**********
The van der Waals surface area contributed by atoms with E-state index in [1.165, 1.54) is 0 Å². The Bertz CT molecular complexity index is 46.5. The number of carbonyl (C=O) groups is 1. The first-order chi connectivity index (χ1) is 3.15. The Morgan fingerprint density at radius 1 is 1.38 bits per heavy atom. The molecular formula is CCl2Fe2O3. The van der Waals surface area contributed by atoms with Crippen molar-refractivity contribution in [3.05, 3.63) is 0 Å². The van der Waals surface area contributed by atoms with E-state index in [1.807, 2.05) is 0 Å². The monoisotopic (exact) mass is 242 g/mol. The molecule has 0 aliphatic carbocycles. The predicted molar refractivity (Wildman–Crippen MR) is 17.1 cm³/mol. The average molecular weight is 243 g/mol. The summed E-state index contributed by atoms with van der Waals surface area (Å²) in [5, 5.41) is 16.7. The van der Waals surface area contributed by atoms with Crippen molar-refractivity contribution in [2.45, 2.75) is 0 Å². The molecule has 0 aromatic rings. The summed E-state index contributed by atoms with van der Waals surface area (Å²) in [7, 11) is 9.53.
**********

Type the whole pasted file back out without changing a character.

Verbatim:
The van der Waals surface area contributed by atoms with E-state index in [1.165, 1.54) is 0 Å². The Bertz CT molecular complexity index is 46.5. The number of carbonyl (C=O) groups is 1. The first-order chi connectivity index (χ1) is 3.15. The Morgan fingerprint density at radius 1 is 1.38 bits per heavy atom. The molecular formula is CCl2Fe2O3. The van der Waals surface area contributed by atoms with Crippen molar-refractivity contribution in [3.05, 3.63) is 0 Å². The van der Waals surface area contributed by atoms with E-state index in [1.807, 2.05) is 0 Å². The monoisotopic (exact) mass is 242 g/mol. The molecule has 0 aliphatic carbocycles. The predicted molar refractivity (Wildman–Crippen MR) is 17.1 cm³/mol. The average molecular weight is 243 g/mol. The summed E-state index contributed by atoms with van der Waals surface area (Å²) in [5, 5.41) is 16.7. The van der Waals surface area contributed by atoms with Crippen molar-refractivity contribution in [2.45, 2.75) is 0 Å². The molecule has 0 aromatic rings. The summed E-state index contributed by atoms with van der Waals surface area (Å²) in [7, 11) is 9.53.